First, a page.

Periodic bands of snow and sleet swept across the refuge that morning, and during one of the heaviest bands, I came upon a large herd gathered on the side of the road. This herd was a little different, however, in that each member was bestowed not with antlers, but with other appendages—large cameras. It didn’t take long for me to divine what had caused this gathering; a herd of mule deer was clustered in and around a patch of shrubby vegetation on the other side of a small wetland, and within that herd was the largest buck I have ever seen. His head was crowned with an enormous rack of antlers, and he was clearly the alpha male of the herd. He meandered in and out of the vegetation honing in on each female that came within close proximity. He sampled the air with his mouth and nose, picking up the chemical compounds that provided clues into the does’ reproductive state. A doe typically is receptive for only a day or two, so bucks must remain attentive and vigilant if they hope to successfully breed.
A number of other males were present, including some very large individuals endowed with impressive antlers of their own, but all these males were smaller and subordinate to the dominant male. They also pursued females, but whenever the alpha male was nearby, they made sure to give him a wide berth.
After a rebuff from a female, one of the beta males went over to a clustering of small trees and began thrashing them with his antlers. This behavior is quite common prior to and during the rut, and serves a number of functions. When the velvet that encases antlers during the antler growing period begins to come off, males rub their antlers against branches to help remove this soft outer coating. Males also go on the offensive against unlucky trees and shrubs in a show of strength, demonstrating their superiority over the immobile and hapless willows and alders that often bear the brunt of these displays. These demonstrations are often directed at other males or nearby females, but I have also been the target of these exhibitions from bull moose that wanted to be sure I was clear on where I stood in the social hierarchy; below them. Deer have scent glands on their head, and it is thought that this rubbing is a form of territory marking. Finally, it is likely that these activities help vent some testosterone-induced steam from frustrated males.
After watching the bucks unsuccessfully pursue the does through the sleet and snow until my hands were numb, I returned to my car and continued further into the refuge. Smaller groups of deer, both mule and white-tailed, dotted the rolling landscape, but none seemed to be engaged in any obvious rutting behaviors. None, that is, until I passed through a large riparian zone and found a pair of white-tailed deer bucks locked in combat in the open understory. After a short bout of pushing, the two stopped and stood motionless, heads down, antlers intertwined, and mouths open as they sucked in air. The only thing that gave away the ongoing tension between them was the taut muscles in their hind legs, belying the pressure each was applying.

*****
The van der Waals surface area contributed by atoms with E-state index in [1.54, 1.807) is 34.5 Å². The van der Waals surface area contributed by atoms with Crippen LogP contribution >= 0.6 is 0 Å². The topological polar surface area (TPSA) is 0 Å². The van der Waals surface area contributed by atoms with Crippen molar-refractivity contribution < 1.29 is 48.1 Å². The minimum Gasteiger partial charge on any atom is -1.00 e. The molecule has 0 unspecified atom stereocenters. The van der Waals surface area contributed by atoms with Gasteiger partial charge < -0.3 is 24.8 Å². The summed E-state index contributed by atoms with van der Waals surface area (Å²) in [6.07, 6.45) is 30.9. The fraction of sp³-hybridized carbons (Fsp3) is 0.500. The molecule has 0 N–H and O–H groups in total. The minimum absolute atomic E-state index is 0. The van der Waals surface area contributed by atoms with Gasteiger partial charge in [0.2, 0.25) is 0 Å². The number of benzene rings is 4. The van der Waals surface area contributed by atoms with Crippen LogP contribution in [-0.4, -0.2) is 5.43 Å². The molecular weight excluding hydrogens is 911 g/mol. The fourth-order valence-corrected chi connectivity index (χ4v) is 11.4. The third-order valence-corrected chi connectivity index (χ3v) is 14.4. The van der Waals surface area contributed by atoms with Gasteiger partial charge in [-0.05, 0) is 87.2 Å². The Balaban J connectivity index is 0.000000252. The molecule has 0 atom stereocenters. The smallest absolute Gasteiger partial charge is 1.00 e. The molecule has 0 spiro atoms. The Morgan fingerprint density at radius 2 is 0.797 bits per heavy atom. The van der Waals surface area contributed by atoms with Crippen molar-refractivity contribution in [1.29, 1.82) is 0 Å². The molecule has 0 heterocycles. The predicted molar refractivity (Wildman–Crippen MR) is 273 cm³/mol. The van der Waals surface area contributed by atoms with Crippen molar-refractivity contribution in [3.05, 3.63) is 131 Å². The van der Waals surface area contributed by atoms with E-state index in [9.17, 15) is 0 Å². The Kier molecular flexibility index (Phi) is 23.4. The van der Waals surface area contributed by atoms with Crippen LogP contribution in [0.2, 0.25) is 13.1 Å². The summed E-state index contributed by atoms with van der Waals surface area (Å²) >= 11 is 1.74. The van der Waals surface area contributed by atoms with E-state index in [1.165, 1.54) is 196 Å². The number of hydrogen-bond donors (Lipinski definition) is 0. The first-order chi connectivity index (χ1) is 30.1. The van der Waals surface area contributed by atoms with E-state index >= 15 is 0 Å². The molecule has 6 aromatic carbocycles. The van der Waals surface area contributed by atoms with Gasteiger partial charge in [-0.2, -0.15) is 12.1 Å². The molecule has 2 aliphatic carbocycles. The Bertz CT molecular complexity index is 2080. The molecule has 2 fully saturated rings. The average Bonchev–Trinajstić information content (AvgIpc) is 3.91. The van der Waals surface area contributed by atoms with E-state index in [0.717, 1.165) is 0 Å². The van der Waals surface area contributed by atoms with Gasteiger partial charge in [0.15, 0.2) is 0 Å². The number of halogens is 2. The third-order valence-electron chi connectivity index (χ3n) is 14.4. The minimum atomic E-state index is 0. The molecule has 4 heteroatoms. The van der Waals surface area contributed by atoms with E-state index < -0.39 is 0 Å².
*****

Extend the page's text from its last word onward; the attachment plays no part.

They remained this way for a few minutes, until one of the bucks, perhaps sensing a hint of give in his opponent, pressed forward. This set off a short flurry of action, in which they strained against one another, with one gaining the upper hand and pushing the other backwards. They again paused for a few minutes, and when they resumed the advantage shifted to the male who had been pushed backwards; he now pushed the other male around. They danced among the cottonwood trunks in this manner for 30 or 40 minutes, during which time they caught the attention of another buck and a handful of does. The new buck looked as though he wanted to join the fray, but there was no opening, so he remained on the periphery. The presence of the viewers had elevated the stakes, and the two fighting bucks now went all out, crashing through the brush and careening around the open spaces between the trees. When they finally came apart, I realized that one of the bucks had only one antler, and he appeared to be the victor. But rather than attend to the does in the area or face the new buck, he began slowly plodding after the apparent loser, who was headed east and away from the fray. The two bucks were exhausted and walked with their mouths open. They continued away from the battleground, and upon turning my attention from them to the hopeful interloper and the small band of does, I was surprised to see the new male attempt to mate with one of the does, who then obliged. Apparently, this buck had already established his position as a harem leader and it felt a little as though he were rubbing this in the faces of the two battle-weary bucks. When I left, the two fighters were still walking east, slowly, and the harem leader was making advances towards a different doe.